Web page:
Liability releases and waivers are common, and many of us have signed dozens in our lives. They’re most often used in the context of recreation or entertainment: rock-climbing gyms, ski mountains, sports leagues, and ice rinks. Typically, they contain language stating that the participant in a certain activity accepts the risks of that activity, and agrees not to hold the business (or other entity) liable for any negligence.
Whether or not these waivers are enforceable depends on which state you’re in. The vast majority of states enforce liability waivers or releases in certain situations. A few (including Montana, by statute, and Virginia, through judicial decision) have essentially outlawed liability waivers completely.
The case law in New Hampshire holds that releases and waivers (referred to as “exculpatory contracts”) are “generally prohibited.” However, this is a situation where the general rule has been swallowed by its exceptions. Despite this stated “general” prohibition, courts in New Hampshire enforce liability releases if they are (1) not contrary to public policy, and (2) the release is clear and specific. It doesn’t matter whether someone actually read the release before signing it — only that they had the opportunity to do so. It also doesn’t matter that one party is a customer without legal knowledge and one is a large business with a release drafted by an army of lawyers — the court will often assume that the parties knowingly and willingly entered into a legally-binding contract.
On the other hand, a release will violate public policy if it “tends to interfere with the public welfare or safety.” A release will also violate public policy if there was an unfair disparity in bargaining power between the parties. For example, a preinjury release signed by an employee and given to his employer would likely not be enforced, because economic necessity would force the employee to accept the terms of his employer.
According to New Hampshire courts, recreation is not a “necessity,” and liability waivers are not a public policy concern in that context. The courts have concluded that a customer could merely walk away and not sign the liability release if they don’t want to. Liability releases have been enforced in the context of ski resorts, go-kart tracks, and other amusement/recreation facilities in New Hampshire.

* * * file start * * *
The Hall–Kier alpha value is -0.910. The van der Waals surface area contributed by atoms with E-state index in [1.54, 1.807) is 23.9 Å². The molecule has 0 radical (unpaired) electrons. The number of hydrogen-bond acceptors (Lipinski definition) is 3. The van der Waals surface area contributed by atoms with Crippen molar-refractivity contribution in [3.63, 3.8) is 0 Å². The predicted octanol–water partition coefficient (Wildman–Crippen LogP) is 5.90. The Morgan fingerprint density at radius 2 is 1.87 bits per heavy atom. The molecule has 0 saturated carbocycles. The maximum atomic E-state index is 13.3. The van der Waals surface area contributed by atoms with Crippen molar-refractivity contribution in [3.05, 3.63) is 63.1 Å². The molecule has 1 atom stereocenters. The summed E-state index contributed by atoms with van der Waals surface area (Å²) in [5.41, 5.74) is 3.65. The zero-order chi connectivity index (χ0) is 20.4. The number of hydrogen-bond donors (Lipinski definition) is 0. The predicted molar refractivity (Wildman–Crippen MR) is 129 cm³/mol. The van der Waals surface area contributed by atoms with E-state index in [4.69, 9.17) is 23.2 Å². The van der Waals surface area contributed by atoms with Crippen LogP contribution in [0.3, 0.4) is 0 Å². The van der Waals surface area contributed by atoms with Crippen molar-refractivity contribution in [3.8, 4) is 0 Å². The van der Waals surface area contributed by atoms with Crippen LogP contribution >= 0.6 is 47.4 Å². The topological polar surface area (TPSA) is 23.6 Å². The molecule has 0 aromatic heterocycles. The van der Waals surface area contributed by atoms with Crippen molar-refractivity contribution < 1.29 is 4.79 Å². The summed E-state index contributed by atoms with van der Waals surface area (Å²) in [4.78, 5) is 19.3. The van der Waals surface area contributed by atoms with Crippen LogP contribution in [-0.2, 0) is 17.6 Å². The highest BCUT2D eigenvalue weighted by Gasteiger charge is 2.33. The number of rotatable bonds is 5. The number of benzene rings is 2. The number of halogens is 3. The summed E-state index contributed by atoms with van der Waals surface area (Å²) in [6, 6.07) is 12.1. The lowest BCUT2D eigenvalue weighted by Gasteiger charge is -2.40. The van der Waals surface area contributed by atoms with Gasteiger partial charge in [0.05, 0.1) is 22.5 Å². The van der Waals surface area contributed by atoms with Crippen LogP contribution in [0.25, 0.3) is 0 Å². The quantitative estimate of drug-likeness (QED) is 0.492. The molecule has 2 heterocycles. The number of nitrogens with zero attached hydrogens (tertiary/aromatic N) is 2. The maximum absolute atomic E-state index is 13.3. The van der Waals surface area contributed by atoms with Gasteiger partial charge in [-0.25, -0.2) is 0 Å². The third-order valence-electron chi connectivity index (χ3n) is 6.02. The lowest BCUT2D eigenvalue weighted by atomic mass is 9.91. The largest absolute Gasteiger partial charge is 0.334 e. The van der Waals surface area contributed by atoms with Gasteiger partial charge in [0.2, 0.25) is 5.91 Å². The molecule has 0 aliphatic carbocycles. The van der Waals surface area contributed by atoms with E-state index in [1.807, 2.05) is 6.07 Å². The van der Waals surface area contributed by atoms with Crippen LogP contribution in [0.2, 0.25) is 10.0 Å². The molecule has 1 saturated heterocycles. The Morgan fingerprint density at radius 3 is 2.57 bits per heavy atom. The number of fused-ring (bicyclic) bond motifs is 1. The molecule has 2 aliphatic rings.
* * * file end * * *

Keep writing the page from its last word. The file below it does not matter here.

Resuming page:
The New Hampshire Supreme Court has not considered whether an unsigned release, such as one pre-printed on the back of a ticket, would be enforceable in the state. Our Supreme Court has also not decided whether a release signed by a parent on behalf of their child would be enforceable, though lower court decisions in NH and in other states suggest that such a waiver would not be effective.
A liability release or waiver can mean that a defendant business will argue they’re not liable for your injuries, even if they were clearly negligent. A well-reasoned objection might be necessary to defeat an opposing party’s motion for summary judgment or motion to dismiss.
If you have a personal injury claim involving a liability release or waiver, contact us today. Welts, White & Fontaine attorneys have decades of experience in personal injury law and the knowledge and tools necessary to surmount tough legal obstacles such as liability releases.
Welts, White & Fontaine serves clients across Southern New Hampshire, from Concord to Nashua, Windham to Milford, and everywhere in between. We’re the largest law firm in Nashua and typically represent personal injury clients on a contingency fee basis: no upfront cost and our fee comes from a percentage of your settlement.
Call us today at (603) 883-0707 or contact us through our website.
Author: Israel F. Piedra
This blog is intended for informational use only. The information contained herein should not be construed as offering legal advice or a legal opinion or forming an attorney-client relationship.
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